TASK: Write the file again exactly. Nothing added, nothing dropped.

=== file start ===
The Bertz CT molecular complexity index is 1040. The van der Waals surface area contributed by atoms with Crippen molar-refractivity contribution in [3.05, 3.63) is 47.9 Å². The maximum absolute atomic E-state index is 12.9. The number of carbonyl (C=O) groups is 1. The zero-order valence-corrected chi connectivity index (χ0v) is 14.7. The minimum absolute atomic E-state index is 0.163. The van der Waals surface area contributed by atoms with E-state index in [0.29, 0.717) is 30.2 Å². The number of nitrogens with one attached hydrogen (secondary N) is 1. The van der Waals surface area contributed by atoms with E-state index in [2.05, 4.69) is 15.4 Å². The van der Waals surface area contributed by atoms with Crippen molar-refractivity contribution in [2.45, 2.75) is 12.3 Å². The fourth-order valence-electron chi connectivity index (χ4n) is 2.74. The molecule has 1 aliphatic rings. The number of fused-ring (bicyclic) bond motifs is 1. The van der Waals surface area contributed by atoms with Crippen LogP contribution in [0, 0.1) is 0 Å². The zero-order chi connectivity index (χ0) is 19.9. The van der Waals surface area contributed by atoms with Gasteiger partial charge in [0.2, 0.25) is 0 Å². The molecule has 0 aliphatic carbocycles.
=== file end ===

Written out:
The Bertz CT molecular complexity index is 1040. The van der Waals surface area contributed by atoms with Crippen molar-refractivity contribution in [3.05, 3.63) is 47.9 Å². The maximum absolute atomic E-state index is 12.9. The number of carbonyl (C=O) groups is 1. The zero-order valence-corrected chi connectivity index (χ0v) is 14.7. The minimum absolute atomic E-state index is 0.163. The van der Waals surface area contributed by atoms with E-state index in [0.29, 0.717) is 30.2 Å². The number of nitrogens with one attached hydrogen (secondary N) is 1. The van der Waals surface area contributed by atoms with E-state index in [2.05, 4.69) is 15.4 Å². The van der Waals surface area contributed by atoms with Crippen molar-refractivity contribution in [2.45, 2.75) is 12.3 Å². The fourth-order valence-electron chi connectivity index (χ4n) is 2.74. The molecule has 1 aliphatic rings. The number of fused-ring (bicyclic) bond motifs is 1. The van der Waals surface area contributed by atoms with Crippen LogP contribution in [0, 0.1) is 0 Å². The zero-order chi connectivity index (χ0) is 19.9. The van der Waals surface area contributed by atoms with Gasteiger partial charge in [0.2, 0.25) is 0 Å². The molecule has 0 aliphatic carbocycles.